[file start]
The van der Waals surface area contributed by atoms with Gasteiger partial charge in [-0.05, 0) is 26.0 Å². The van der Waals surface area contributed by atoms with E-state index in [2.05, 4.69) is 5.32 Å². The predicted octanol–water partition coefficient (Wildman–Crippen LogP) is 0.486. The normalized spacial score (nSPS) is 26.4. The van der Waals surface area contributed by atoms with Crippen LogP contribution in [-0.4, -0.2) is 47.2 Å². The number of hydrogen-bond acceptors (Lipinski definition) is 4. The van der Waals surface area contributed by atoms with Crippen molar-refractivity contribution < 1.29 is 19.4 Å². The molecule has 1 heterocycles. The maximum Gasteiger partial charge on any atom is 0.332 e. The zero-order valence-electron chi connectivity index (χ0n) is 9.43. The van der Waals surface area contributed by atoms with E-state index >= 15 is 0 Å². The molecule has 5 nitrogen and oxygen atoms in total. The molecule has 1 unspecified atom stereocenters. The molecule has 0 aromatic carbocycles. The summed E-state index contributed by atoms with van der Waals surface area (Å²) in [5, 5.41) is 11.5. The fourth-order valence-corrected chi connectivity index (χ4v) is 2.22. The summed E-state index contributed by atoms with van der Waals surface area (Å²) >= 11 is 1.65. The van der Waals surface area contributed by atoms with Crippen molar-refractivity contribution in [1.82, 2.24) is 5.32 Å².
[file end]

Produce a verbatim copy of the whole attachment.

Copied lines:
The van der Waals surface area contributed by atoms with Gasteiger partial charge in [-0.05, 0) is 26.0 Å². The van der Waals surface area contributed by atoms with E-state index in [2.05, 4.69) is 5.32 Å². The predicted octanol–water partition coefficient (Wildman–Crippen LogP) is 0.486. The normalized spacial score (nSPS) is 26.4. The van der Waals surface area contributed by atoms with Crippen LogP contribution in [-0.4, -0.2) is 47.2 Å². The number of hydrogen-bond acceptors (Lipinski definition) is 4. The van der Waals surface area contributed by atoms with Crippen molar-refractivity contribution < 1.29 is 19.4 Å². The molecule has 1 heterocycles. The maximum Gasteiger partial charge on any atom is 0.332 e. The zero-order valence-electron chi connectivity index (χ0n) is 9.43. The van der Waals surface area contributed by atoms with E-state index >= 15 is 0 Å². The molecule has 5 nitrogen and oxygen atoms in total. The molecule has 1 unspecified atom stereocenters. The molecule has 0 aromatic carbocycles. The summed E-state index contributed by atoms with van der Waals surface area (Å²) in [5, 5.41) is 11.5. The fourth-order valence-corrected chi connectivity index (χ4v) is 2.22. The summed E-state index contributed by atoms with van der Waals surface area (Å²) >= 11 is 1.65. The van der Waals surface area contributed by atoms with Crippen molar-refractivity contribution in [1.82, 2.24) is 5.32 Å².